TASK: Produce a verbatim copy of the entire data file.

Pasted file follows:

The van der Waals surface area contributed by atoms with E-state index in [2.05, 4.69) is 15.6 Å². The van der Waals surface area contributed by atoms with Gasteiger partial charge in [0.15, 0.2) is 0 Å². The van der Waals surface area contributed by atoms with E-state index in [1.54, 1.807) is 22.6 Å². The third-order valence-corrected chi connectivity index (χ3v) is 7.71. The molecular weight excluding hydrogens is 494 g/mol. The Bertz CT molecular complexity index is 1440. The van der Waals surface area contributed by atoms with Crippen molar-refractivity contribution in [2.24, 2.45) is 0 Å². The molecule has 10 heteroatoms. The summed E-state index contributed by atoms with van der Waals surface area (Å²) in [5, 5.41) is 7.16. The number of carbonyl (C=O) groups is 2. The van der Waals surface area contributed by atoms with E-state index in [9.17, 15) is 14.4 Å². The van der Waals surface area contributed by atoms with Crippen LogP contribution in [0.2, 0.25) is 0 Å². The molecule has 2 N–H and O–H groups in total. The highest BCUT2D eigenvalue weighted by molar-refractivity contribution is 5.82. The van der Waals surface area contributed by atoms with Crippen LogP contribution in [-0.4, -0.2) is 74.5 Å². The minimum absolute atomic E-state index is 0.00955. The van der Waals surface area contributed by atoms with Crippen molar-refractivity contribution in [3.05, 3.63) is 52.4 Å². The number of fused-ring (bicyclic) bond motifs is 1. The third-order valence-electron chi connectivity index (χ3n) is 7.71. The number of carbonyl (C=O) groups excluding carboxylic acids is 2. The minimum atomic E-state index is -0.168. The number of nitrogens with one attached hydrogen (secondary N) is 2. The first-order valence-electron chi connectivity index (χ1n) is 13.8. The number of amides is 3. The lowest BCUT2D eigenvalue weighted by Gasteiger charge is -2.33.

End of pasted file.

The van der Waals surface area contributed by atoms with E-state index in [2.05, 4.69) is 15.6 Å². The van der Waals surface area contributed by atoms with Gasteiger partial charge in [0.15, 0.2) is 0 Å². The van der Waals surface area contributed by atoms with E-state index in [1.54, 1.807) is 22.6 Å². The third-order valence-corrected chi connectivity index (χ3v) is 7.71. The molecular weight excluding hydrogens is 494 g/mol. The Bertz CT molecular complexity index is 1440. The van der Waals surface area contributed by atoms with Crippen molar-refractivity contribution in [2.24, 2.45) is 0 Å². The molecule has 10 heteroatoms. The summed E-state index contributed by atoms with van der Waals surface area (Å²) in [5, 5.41) is 7.16. The number of carbonyl (C=O) groups is 2. The van der Waals surface area contributed by atoms with E-state index in [9.17, 15) is 14.4 Å². The van der Waals surface area contributed by atoms with Crippen LogP contribution in [0.2, 0.25) is 0 Å². The molecule has 2 N–H and O–H groups in total. The highest BCUT2D eigenvalue weighted by molar-refractivity contribution is 5.82. The van der Waals surface area contributed by atoms with Crippen LogP contribution in [-0.4, -0.2) is 74.5 Å². The minimum absolute atomic E-state index is 0.00955. The van der Waals surface area contributed by atoms with Crippen molar-refractivity contribution in [3.05, 3.63) is 52.4 Å². The number of fused-ring (bicyclic) bond motifs is 1. The third-order valence-electron chi connectivity index (χ3n) is 7.71. The number of carbonyl (C=O) groups excluding carboxylic acids is 2. The minimum atomic E-state index is -0.168. The number of nitrogens with one attached hydrogen (secondary N) is 2. The first-order valence-electron chi connectivity index (χ1n) is 13.8. The number of amides is 3. The lowest BCUT2D eigenvalue weighted by Gasteiger charge is -2.33.